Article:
I first met Steve Beckmen of Beckmen Vineyards almost 20 years ago. He was one of the first people I heard speak about biodynamic farming. Twenty years later, we sat down and tasted his wines. The maturity of the vineyards and the passion of Steve come through in the balance and complexity of the wines and you can read my story that I wrote in the Napa Valley Register below her.
When I first started in the wine business almost 20 years ago, I would take consumers on day trips from Los Angeles to the Santa Barbara wine country for a day of tasting and education. We would visit different wineries and the winemakers would meet with our group to share their stories.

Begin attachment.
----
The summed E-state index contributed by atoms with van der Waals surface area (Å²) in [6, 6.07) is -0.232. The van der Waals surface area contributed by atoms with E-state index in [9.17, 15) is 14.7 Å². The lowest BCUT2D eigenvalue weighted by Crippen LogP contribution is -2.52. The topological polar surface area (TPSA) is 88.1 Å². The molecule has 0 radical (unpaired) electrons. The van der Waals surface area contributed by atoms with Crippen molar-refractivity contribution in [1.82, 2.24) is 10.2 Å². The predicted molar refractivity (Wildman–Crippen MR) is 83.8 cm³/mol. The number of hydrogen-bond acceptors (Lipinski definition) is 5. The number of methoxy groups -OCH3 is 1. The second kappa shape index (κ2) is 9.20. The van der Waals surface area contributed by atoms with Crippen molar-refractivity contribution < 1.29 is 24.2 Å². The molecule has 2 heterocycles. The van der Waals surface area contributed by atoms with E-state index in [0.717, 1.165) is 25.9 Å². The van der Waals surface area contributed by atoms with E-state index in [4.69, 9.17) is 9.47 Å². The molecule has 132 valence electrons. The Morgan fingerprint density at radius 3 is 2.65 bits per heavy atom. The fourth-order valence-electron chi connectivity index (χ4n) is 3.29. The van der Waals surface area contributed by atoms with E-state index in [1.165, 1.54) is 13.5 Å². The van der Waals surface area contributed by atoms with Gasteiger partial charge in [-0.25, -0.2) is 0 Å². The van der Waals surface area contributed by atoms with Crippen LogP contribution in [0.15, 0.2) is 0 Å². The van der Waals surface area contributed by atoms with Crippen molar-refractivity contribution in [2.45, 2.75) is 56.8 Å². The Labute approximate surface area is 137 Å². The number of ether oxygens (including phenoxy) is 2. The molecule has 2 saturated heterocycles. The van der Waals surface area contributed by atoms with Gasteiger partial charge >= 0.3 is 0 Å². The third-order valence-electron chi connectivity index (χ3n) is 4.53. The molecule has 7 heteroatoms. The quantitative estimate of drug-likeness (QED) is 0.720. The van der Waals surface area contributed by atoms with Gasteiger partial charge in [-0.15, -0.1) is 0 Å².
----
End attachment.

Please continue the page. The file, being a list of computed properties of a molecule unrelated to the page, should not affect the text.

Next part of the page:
Two years ago, I spent a weekend at Château l’Hospitalet, one of the nine estates owned by Gerard Bertrand, located in the Languedoc in the south of France. I recall Gerard’s passion as he shared his belief in l’art de vivre (the art of living). And recently, I was inspired again when he visited the U.S. to host a series of master classes to espouse how biodynamics magnify the expression of terroir in a grand vintage.
Gerard Bertrand started making wine with his father 43 years ago in the south of France. By 2002, Gerard began to change his view after reading Rudolf Steiner, the father of biodynamics. Having used homeopathy in his personal life, he connected with the principles of biodynamics and began converting his vineyards.